25. Morris, J. & Hanley, J. (2001). Human resource development: A critical gap in child mental health reform. Administration and Policy in Mental Health, 28, 219–227.PubMedCrossRefGoogle Scholar
  26. Morris, J. & Stuart, G. W (2002). Training and education needs of consumers, families, and front-line staff in behavioral health practice. Administration and Policy in Mental Health, 29, 377–402.PubMedCrossRefGoogle Scholar
  27. National Advisory Mental Health Council Workgroup on Child and Adolescent Mental Health Intervention Development and Deployment. (2001). Blueprint for change: Research on child and adolescent mental health. Washington DC: National Institute of Mental Health.Google Scholar
  28. New Freedom Commission on Mental Health (2003). Achieving the promise: Transforming mental health care in America. Final report. (DHHS Pub. No. SMA-03-3832), Rockville, MD.Google Scholar
  29. Plante, T. G., Andersen, E. N., & Boccaccini, M. T. (1999). Empirically supported treatments and related contemporary changes in psychotherapy practice: What do clinical ABPPs think? The Clinical Psychologist, 52, 23–31.Google Scholar
  30. Santisteban, D. A., Coatsworth, J. D., Perez-Vidal, A., Kurtines, W. M., Schwartz, S. J., LaPerriere, A., & Szapocznik, J. (2003). Efficacy of brief strategic family therapy in modifying hispanic adolescent behavior problems and substance use. Journal of Family Psychology, 17, 121–133.PubMedCrossRefGoogle Scholar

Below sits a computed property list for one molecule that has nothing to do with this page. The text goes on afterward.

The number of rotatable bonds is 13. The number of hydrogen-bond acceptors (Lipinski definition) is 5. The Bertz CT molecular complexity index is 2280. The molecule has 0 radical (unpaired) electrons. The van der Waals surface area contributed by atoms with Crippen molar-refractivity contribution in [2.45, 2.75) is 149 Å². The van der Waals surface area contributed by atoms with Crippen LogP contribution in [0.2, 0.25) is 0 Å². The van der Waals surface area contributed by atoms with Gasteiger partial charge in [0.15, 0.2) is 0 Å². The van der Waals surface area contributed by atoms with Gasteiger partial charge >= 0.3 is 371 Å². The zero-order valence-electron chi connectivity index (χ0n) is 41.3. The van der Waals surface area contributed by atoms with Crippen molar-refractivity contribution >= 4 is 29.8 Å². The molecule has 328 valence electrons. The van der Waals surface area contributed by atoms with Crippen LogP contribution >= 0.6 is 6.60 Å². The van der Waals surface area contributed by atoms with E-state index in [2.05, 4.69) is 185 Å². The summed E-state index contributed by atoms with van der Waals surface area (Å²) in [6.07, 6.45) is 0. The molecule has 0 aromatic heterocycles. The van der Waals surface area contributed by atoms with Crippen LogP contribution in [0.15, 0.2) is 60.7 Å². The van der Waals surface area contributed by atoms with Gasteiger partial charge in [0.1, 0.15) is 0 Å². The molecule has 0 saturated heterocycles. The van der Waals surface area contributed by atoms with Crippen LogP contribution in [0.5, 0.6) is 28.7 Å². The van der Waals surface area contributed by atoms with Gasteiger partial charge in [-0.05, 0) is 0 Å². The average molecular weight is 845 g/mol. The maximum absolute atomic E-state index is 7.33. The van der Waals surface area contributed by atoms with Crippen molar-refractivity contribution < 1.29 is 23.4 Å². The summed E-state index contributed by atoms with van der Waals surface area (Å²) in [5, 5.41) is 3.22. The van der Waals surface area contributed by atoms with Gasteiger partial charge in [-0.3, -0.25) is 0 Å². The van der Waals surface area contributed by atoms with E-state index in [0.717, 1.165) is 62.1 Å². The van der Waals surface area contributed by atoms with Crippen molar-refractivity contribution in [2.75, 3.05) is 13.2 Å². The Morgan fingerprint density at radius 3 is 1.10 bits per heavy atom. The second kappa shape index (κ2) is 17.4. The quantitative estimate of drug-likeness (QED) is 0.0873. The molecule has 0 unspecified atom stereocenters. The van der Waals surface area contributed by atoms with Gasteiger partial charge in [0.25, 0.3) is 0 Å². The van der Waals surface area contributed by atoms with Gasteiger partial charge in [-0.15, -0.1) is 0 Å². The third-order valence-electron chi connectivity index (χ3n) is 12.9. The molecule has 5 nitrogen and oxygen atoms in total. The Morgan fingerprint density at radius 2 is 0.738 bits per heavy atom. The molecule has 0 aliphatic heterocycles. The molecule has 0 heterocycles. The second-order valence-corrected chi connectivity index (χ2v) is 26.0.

31. Schoenwald, S. K., & Hoagwood, K. (2001) Effectiveness, transportability, and dissemination of interventions: What matters when? Psychiatric Services, 52, 1190–1197.PubMedCrossRefGoogle Scholar
  32. Schoenwald, S. K., Sheidow, A. J., & Letourneau, E. J. (2004). Toward effective quality assurance in evidence-based practice: Links between expert consultation, therapist fidelity, and child outcomes. Journal of Clinical Child & Adolescent Psychology, 33, 94–104.CrossRefGoogle Scholar
  33. Simpson, D. D. (2002). A conceptual framework for transferring research to practice. Journal of Substance Abuse Treatment, 22, 171–182.PubMedCrossRefGoogle Scholar
  34. Sleek, S. (1997). The “cherrypicking” of treatment research: Psychologists claim the managed-care industry selectively applies outcomes research to justify the limits it places on psychotherapy benefits. APA Monitor, 29(12), 1–21.Google Scholar
  35. Stroul, B. A., & Friedman, R. M. (1986). A system of care for children and youth with severe emotional disturbances (REVISED edition). Washington DC: Georgetown University Child Development Center, CASSP Technical Assistance Center.Google Scholar
  36. U.S. Department of Health and Human Services. (2001). Mental health: Culture, race, and ethnicity—A supplement to mental health: A report of the Surgeon General. Rockville, MD: U.S. Department of Health and Human Services, Substance Abuse and Mental Health Services Administration, Center for Mental Health Services.Google Scholar
  37. Weisz, J. R., Dononberg, G. R., Han, S. S., & Weiss, B. (1995). Bridging the gap between laboratory and clinic in child and adolescent psychotherapy. Journal of Consulting and Clinical Psychology, 63, 688–701.PubMedCrossRefGoogle Scholar
  38. Wells, K. B. (1999). Treatment research at the crossroads: The scientific interface of clinical trials and effectiveness research. American Journal of Psychiatry, 156, 5–10.PubMedGoogle Scholar

Copyright information

© Springer Science+Business Media, Inc. 2006

Authors and Affiliations

  • Angela K. Sheehan
    • 1
  • Christine M. Walrath
    • 1
  • E. Wayne Holden
    • 2
  1. 1.Applied Research DivisionORC Macro International, Inc.New YorkUSA
  2. 2.ORC Macro International, Inc.AtlantaUSA

Personalised recommendations